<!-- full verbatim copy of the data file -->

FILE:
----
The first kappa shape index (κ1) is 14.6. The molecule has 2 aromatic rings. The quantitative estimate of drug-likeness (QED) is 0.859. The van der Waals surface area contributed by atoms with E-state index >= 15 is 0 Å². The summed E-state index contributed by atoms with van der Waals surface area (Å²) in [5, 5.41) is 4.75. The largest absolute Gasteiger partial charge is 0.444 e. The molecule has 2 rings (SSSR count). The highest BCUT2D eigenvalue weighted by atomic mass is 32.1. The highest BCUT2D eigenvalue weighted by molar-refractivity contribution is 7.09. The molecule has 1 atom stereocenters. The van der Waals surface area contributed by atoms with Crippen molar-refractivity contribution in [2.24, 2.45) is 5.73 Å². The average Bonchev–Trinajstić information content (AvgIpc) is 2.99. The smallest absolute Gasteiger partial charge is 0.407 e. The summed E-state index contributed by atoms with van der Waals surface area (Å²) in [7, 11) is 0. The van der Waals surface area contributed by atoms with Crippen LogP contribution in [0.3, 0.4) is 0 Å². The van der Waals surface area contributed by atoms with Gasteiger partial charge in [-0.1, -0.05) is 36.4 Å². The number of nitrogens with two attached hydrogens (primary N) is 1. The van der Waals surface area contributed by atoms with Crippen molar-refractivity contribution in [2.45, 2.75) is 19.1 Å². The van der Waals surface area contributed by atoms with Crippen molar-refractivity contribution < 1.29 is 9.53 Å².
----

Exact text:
The first kappa shape index (κ1) is 14.6. The molecule has 2 aromatic rings. The quantitative estimate of drug-likeness (QED) is 0.859. The van der Waals surface area contributed by atoms with E-state index >= 15 is 0 Å². The summed E-state index contributed by atoms with van der Waals surface area (Å²) in [5, 5.41) is 4.75. The largest absolute Gasteiger partial charge is 0.444 e. The molecule has 2 rings (SSSR count). The highest BCUT2D eigenvalue weighted by atomic mass is 32.1. The highest BCUT2D eigenvalue weighted by molar-refractivity contribution is 7.09. The molecule has 1 atom stereocenters. The van der Waals surface area contributed by atoms with Crippen molar-refractivity contribution in [2.24, 2.45) is 5.73 Å². The average Bonchev–Trinajstić information content (AvgIpc) is 2.99. The smallest absolute Gasteiger partial charge is 0.407 e. The summed E-state index contributed by atoms with van der Waals surface area (Å²) in [7, 11) is 0. The van der Waals surface area contributed by atoms with Crippen LogP contribution in [0.3, 0.4) is 0 Å². The van der Waals surface area contributed by atoms with Gasteiger partial charge in [-0.1, -0.05) is 36.4 Å². The number of nitrogens with two attached hydrogens (primary N) is 1. The van der Waals surface area contributed by atoms with Crippen molar-refractivity contribution in [2.45, 2.75) is 19.1 Å². The van der Waals surface area contributed by atoms with Crippen molar-refractivity contribution < 1.29 is 9.53 Å².